In case of blocked tubes seen during HSG, i.e. hysterosalpingography, we encounter two possibilities: the tubes are really blocked.. or the tubes are actually not blocked, and they seemed as blocked because of the spasm that occurred due to the pain and excitement felt during the procedure.
A physician experienced in this subject is largely able to say whether the blockage is real or not, by looking at the x-ray image. However, sometimes a definitive interpretation cannot be done, and inside the abdomen is observed by laparoscopy, with intent to allow for a complete evaluation and clarification of the condition.
Since laparoscopy is done under general anesthesia, no pain or spasm occurs and the actual condition of the tubes is clearly revealed. If the coloring agent (usually sterile methylene blue) administered when the patient is under anesthesia passes easily through the tubes, i.e. the tubes are not blocked, the process is ended.
As a second possibility, the coloring agent administered in a way similar to that of the administration of coloring agent during laparoscopy cannot passes through the tubes, i.e tubes are really blocked. In such a case, doctors try to open the tubes by using various instruments during the operation. The tubes are mostly unblocked successfully, depending on the experience of the surgeon; however, nothing about the result can be said for certain in advance.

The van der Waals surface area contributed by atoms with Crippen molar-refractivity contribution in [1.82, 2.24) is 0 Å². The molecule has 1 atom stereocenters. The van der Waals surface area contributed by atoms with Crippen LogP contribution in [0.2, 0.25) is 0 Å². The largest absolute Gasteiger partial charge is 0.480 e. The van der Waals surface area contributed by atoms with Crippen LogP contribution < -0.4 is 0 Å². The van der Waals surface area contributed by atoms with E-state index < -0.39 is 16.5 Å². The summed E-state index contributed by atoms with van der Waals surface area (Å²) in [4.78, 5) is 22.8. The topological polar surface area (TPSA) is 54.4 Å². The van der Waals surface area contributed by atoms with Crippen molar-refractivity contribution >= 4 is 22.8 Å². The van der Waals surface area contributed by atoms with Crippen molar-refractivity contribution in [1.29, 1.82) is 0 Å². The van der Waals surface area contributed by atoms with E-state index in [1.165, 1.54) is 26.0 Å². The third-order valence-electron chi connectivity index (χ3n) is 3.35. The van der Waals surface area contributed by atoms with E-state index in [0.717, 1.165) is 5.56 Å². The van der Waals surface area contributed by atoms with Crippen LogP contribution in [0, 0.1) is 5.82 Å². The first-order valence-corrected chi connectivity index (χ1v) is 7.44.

If the tubes are unblocked during the operation, and if pregnancy does not occur after waiting for minimum 3 months and maximum 6 months, an in vitro fertilization should be considered. If any success cannot be achieved during the operation, i.e. the tubes are extremely adherent to their surroundings, the process is ended and the couple is directed to in vitro fertilization treatment.
Various research studies have suggested that approximately 20% of the blockages seen in the HSG images are actually false blockages associated with a spasm.
If only one of the tubes is blocked, the other factors should be thoroughly evaluated, as well. The sperm condition of the man, the woman's age, and the duration of their desire to have a baby are some of the important factors that affect the treatment decision. The benefit of waiting should be questioned in cases of people older than 35, and desires to have a baby that last for a period of more than 5 years. And in such cases, it would be useful to ensure not to waste time before initiating effective treatments.
If the hysterosalpingography image shows also a fluid accumulation in the tube called hydrosalpinx, besides the blockage, that tube should definitely be removed by laparoscopy or it should be disconnected from the uterus, by considering the fact that the fluid would reduce the success rate for getting pregnant even if an in vitro fertilization treatment is applied.